B.C. distillers scored big at the 10th annual Canadian Whisky Awards in Victoria last night.
At a gala awards ceremony celebrating 10 years, the 2020 Canadian Whisky Awards recognized famous whiskies and big achievements of the past decade, while giving kudos to small-batch innovations from artisan distilleries, including four from B.C.
More than 200 years ago, wine drinkers in Turin and Marseille started adding bittering and flavouring botanicals to wine fortified with spirit, to make an entirely new drink. The styles they created—a sweeter, reddish-brown style in Italy and a drier white-wine version in France—are iconic today, and collectively known as vermouth, a term that comes from the root word for wormwood, which is synonymous in many languages with “bitter.”
Now enjoying a renaissance thanks to cocktail mixology and the Spanish-driven trend for sipping them solo or as a spritz, vermouths should have a place on your back bar. (Actually, in your fridge, where a red vermouth will stay fresh for several months, and white vermouth for several weeks after opening.) Here are three new and three favourite B.C. bottlings to try.
They came, they sipped, they chose their favourites, ranging from a delicately herbal absinthe to a boldly spiced rye whisky.
Some 600 people descended on the Croatian Cultural Centre on April 6 for the sixth annual BC Distilled festival, highlighting the best of the province’s artisan spirits. Some 180 spirits from 39 distilleries were poured over two tastings, and at the end of it all, the audience voted for their favourites in 13 categories.
Triticale could be the craft-spirit buzzword of 2019, thanks to the B.C. winner that tops the 2019 Canadian Artisan Spirit Competition, with six other B.C. distilleries winning best-in-class honours.
For the second year in a row, a B.C. small-batch spirit is the Canadian Artisan Spirit of the Year. Monashee Spirits Ethos Gin from Revelstoke was not only the best-in-class Canadian gin, but scored highest of any entry in the entire competition. (Last year, Sheringham Distillery’s Akvavit from Vancouver Island claimed that honour.) And B.C. distilleries swept bragging rights in the whisky categories, showing promising maturity in our young industry.
The Alchemist’s tasting panel revels in the complexities of made-in-B.C. amaros, vermouths and aperitifs
Consider them the supporting actors of the cocktail world: complex, helpful and a little bitter. Vermouths, aperitifs and amaros are typically fortified wines—though some are sweet enough to be considered liqueurs—flavoured with botanicals such as citrus peel, spices, roots and herbs. They typically have a somewhat bitter profile, hence the name “amaro,” which means bitter in Italian.
It takes a sophisticated palate to appreciate a good bitter drink, so not too surprisingly, Vancouver bartenders were eager to sample the best of B.C. amaros. We sat down with Alex Black of Tableau Bar Bistro, Amber Bruce of The Keefer Bar, cocktail consultant Sabrine Dhaliwal, Robyn Gray of the Rosewood Hotel Georgia and The Botanist’s Jeff Savage to get at the bitter truth.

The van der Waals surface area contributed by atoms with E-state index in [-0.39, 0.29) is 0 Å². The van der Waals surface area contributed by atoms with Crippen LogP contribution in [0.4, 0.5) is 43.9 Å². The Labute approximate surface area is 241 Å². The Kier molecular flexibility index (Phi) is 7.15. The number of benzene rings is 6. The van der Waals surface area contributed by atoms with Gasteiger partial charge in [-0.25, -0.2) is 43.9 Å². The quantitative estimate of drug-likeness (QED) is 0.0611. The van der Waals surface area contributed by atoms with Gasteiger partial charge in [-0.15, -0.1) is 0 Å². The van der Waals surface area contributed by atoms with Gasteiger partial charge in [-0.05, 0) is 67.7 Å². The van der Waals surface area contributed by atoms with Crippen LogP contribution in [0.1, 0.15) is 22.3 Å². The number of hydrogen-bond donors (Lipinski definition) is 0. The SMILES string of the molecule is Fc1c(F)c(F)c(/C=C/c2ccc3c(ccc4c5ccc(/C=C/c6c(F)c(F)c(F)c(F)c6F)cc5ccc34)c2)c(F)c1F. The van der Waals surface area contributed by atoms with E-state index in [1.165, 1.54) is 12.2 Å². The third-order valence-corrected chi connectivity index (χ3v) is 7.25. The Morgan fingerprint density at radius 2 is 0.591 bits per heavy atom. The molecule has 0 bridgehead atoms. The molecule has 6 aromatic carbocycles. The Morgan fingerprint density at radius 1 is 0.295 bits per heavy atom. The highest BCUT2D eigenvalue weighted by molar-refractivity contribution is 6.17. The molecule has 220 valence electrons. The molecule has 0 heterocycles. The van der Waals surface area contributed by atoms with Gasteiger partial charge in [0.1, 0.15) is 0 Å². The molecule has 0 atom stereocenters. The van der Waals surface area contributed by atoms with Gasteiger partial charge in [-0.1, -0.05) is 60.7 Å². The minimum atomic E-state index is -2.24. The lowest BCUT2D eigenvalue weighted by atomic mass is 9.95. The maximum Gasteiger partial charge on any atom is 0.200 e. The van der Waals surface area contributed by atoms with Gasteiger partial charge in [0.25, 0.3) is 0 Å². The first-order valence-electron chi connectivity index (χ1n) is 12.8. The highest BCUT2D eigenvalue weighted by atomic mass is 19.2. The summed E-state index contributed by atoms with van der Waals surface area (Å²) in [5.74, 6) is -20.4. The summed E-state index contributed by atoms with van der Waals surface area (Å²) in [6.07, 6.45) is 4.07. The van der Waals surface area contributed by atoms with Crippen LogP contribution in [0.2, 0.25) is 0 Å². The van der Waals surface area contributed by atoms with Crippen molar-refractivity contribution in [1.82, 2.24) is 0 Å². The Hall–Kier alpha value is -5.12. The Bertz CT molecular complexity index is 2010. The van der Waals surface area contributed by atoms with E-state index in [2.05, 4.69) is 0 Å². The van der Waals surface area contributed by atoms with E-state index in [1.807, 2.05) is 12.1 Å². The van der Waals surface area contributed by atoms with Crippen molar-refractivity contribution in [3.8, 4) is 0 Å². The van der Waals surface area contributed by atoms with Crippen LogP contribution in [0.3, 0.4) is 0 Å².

It’s back to the future with de Vine’s Ancient Grains
It’s been a minute since we’ve had to worry about those pesky little things called grades, but for distillers like Saanichton’s de Vine Wines & Spirits, report card day still comes around each year with the release of Jim Murray’s Whisky Bible and the reviews and scores therein.
Artisan distilling started a conversation about the terroir of spirits. But can you taste those uber-local ingredients in the bottle?
On the drive up to Saanichton from Victoria, hand-lettered signs for honey and free-range eggs compete with honour-system farm stands exchanging wildflowers, produce or jam for money stuffed in a can. When I arrive on an oceanside hilltop, Ken Winchester points out 25 acres of certified organic vineyards, maple and fruit trees and, farther in the distance, barley being farmed to his specs before it’s malted at Phillips Brewery in Victoria. “I’m also a beekeeper, among other things,” says the deVine winemaker and Bruichladdich-trained distiller, gesturing to the hives. He’s more than that: he’s a farm-to-flask disciple.
Central City Brewers & Distillers. Byron Smith/Tank Five photo.
Goodridge & Williams Craft Distillers. Byron Smith/Tank Five photo.
Victoria Caledonian Distillery. Byron Smith/Tank Five photo.
Okanagan Spirits Craft Distillery. Byron Smith/Tank Five photo.
Tailored Spirits. Byron Smith/Tank Five photo.
Old Order Distilling Co. Byron Smith/Tank Five photo.
The 101 Brewhouse + Distillery. Byron Smith/Tank Five photo.
After Dark Disillery. Byron Smith/Tank Five photo.
Shelter Point Distillery. Byron Smith/Tank Five photo.
Gillespie's Fine Spirits. Byron Smith/Tank Five photo.
Resurrection Spirits. Byron Smith/Tank Five photo.
Pacific Rim Distilling. Byron Smith/Tank Five photo.
Phillips Soda Works. Byron Smith/Tank Five photo.
Phillips Fermentorium Distilling Co. Byron Smith/Tank Five photo.
Salt Spring Shine Craft Distillery. Byron Smith/Tank Five photo.
Victoria Distillers. Byron Smith/Tank Five photo.
Lucid Spirits. Byron Smith/Tank Five photo.
Stillhead Distillery. Byron Smith/Tank Five photo.
Rootside Provisions. Byron Smith/Tank Five photo.
Tumbleweed Spirits. Byron Smith/Tank Five photo.
The Woods Spirit Company. Byron Smith/Tank Five photo.
The Alchemist publisher Gail Nugent with B.C. Distilled founder Alex Hamer. Byron Smith/Tank Five photo.
Mixers and Elixers. Byron Smith/Tank Five photo.
Legend Distilling. Byron Smith/Tank Five photo.
Long Table Distillery. Byron Smith/Tank Five photo.
Yaletown Distilling Co. Byron Smith/Tank Five photo.
Spirits were high at the fifth annual BC Distilled festival at the Croatian Cultural Centre in Vancouver on April 14, which brought together 40 artisan distilleries from around the province, including a dozen new distilleries that have opened in the last year.